The government’s new spring budget provides for investments of around SEK 35 billion (3.8 billion euros) “to strengthen crisis preparedness”, Finance Minister Mikael Damberg announced on Tuesday at a conference of hurry.
“In the spring budget, we are investing in broad and important initiatives to strengthen society’s crisis preparedness,” Damberg added.
The bulk of the budget will go to farmers, motorists, defense and refugees, writes the daily SvD. Investments are also being considered in health care and increasing the guarantee supplement for pensioners, which should lead to political battles with the opposition.
“Several parliamentary parties often say that they want to strengthen the situation of pensioners. Now it’s up to them to prove if they really stand up for it,” Damberg said.
Several of the investments proposed in the spring budget are due to the war in Ukraine, as the Russian invasion led to higher prices, uncertainty and lower trade, the minister added.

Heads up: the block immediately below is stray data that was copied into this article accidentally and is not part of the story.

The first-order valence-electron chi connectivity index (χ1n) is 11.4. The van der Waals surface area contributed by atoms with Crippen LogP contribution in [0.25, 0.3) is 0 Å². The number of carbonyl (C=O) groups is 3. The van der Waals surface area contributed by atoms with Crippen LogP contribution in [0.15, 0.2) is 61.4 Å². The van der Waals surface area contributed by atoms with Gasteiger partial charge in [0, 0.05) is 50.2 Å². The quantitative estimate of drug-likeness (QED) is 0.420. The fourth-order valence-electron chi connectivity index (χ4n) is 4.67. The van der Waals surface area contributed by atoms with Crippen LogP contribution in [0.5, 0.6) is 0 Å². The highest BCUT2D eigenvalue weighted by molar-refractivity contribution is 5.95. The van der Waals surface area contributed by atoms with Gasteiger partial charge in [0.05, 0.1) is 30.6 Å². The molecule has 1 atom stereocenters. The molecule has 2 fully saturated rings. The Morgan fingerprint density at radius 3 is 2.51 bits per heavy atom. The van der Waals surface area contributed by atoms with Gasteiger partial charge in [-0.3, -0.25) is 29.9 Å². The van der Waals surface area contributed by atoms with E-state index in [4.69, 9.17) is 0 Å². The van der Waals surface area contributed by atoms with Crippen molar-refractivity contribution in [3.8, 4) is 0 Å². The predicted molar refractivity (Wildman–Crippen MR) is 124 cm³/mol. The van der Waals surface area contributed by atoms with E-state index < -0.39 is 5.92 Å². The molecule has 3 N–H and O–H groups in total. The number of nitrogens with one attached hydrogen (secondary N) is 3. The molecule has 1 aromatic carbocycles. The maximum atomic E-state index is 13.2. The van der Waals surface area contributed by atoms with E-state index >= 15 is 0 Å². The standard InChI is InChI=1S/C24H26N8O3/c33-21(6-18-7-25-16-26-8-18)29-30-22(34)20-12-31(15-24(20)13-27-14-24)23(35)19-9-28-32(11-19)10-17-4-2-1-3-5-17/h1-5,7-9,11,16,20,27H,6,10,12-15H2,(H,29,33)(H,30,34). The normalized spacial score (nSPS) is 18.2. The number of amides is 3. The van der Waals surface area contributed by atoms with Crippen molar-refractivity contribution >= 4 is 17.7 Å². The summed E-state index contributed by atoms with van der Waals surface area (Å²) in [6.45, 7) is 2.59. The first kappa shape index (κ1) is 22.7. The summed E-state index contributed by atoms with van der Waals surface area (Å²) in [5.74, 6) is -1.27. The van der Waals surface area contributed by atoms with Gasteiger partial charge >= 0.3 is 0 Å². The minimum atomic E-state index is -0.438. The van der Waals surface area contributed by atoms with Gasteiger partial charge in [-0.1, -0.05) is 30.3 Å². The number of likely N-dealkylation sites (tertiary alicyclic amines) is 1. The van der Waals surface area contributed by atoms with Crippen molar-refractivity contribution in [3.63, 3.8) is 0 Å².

Damberg also has high hopes that the government’s spring budget will be passed in the Riksdag, although it is unclear which parties will support it.
“I believe that many of the measures we have presented today enjoy strong and broad political support. Everyone wants to strengthen defence, civil preparedness, and I think they support our investments in healthcare,” Damberg told SVT after the press conference.
The Center Party does not rule out supporting the government’s spring budget, the party’s economic policy spokesman Martin Ådahl told the Expressen reporter in the Riksdag. “We will get the best results and the most important issues on the table. We are in constant discussion with the government,” he said.
When the Riksdag voted on the fall budget, the Center Party abstained, meaning the budget backed by right-wing moderates, Christian Democrats and Sweden Democrats passed.